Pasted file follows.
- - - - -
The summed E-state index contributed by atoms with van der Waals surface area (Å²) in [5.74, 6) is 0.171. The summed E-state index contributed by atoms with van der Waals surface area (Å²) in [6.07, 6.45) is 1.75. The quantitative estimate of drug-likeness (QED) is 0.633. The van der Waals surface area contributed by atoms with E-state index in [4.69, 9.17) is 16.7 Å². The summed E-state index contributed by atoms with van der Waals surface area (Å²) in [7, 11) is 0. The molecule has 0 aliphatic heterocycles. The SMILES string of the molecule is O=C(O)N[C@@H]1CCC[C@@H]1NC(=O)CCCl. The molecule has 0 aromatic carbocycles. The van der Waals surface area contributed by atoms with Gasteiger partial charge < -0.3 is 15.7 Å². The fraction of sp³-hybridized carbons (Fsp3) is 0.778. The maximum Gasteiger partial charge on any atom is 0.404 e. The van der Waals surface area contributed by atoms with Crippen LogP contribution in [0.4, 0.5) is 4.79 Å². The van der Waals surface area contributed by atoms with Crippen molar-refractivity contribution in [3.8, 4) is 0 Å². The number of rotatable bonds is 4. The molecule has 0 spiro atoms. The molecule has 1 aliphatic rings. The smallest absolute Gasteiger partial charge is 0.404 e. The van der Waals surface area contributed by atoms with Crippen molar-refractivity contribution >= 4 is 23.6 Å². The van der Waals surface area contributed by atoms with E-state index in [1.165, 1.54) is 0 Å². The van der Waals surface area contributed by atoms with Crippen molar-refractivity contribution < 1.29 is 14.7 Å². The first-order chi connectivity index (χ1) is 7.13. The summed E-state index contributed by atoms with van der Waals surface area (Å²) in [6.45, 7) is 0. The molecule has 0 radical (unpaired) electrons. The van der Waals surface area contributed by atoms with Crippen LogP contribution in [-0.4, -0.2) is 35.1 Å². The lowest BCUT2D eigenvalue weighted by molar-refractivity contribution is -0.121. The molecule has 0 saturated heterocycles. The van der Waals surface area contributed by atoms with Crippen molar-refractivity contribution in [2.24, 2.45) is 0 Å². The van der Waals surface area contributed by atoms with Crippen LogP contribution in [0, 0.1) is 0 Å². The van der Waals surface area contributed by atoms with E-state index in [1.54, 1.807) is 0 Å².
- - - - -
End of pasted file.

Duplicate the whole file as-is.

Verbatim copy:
The summed E-state index contributed by atoms with van der Waals surface area (Å²) in [5.74, 6) is 0.171. The summed E-state index contributed by atoms with van der Waals surface area (Å²) in [6.07, 6.45) is 1.75. The quantitative estimate of drug-likeness (QED) is 0.633. The van der Waals surface area contributed by atoms with E-state index in [4.69, 9.17) is 16.7 Å². The summed E-state index contributed by atoms with van der Waals surface area (Å²) in [7, 11) is 0. The molecule has 0 aliphatic heterocycles. The SMILES string of the molecule is O=C(O)N[C@@H]1CCC[C@@H]1NC(=O)CCCl. The molecule has 0 aromatic carbocycles. The van der Waals surface area contributed by atoms with Gasteiger partial charge < -0.3 is 15.7 Å². The fraction of sp³-hybridized carbons (Fsp3) is 0.778. The maximum Gasteiger partial charge on any atom is 0.404 e. The van der Waals surface area contributed by atoms with Crippen LogP contribution in [0.4, 0.5) is 4.79 Å². The van der Waals surface area contributed by atoms with Crippen molar-refractivity contribution in [3.8, 4) is 0 Å². The number of rotatable bonds is 4. The molecule has 0 spiro atoms. The molecule has 1 aliphatic rings. The smallest absolute Gasteiger partial charge is 0.404 e. The van der Waals surface area contributed by atoms with Crippen molar-refractivity contribution >= 4 is 23.6 Å². The van der Waals surface area contributed by atoms with E-state index in [1.165, 1.54) is 0 Å². The van der Waals surface area contributed by atoms with Crippen molar-refractivity contribution < 1.29 is 14.7 Å². The first-order chi connectivity index (χ1) is 7.13. The summed E-state index contributed by atoms with van der Waals surface area (Å²) in [6.45, 7) is 0. The molecule has 0 radical (unpaired) electrons. The van der Waals surface area contributed by atoms with Crippen LogP contribution in [-0.4, -0.2) is 35.1 Å². The lowest BCUT2D eigenvalue weighted by molar-refractivity contribution is -0.121. The molecule has 0 saturated heterocycles. The van der Waals surface area contributed by atoms with Crippen molar-refractivity contribution in [2.24, 2.45) is 0 Å². The van der Waals surface area contributed by atoms with Crippen LogP contribution in [0, 0.1) is 0 Å². The van der Waals surface area contributed by atoms with E-state index in [1.54, 1.807) is 0 Å².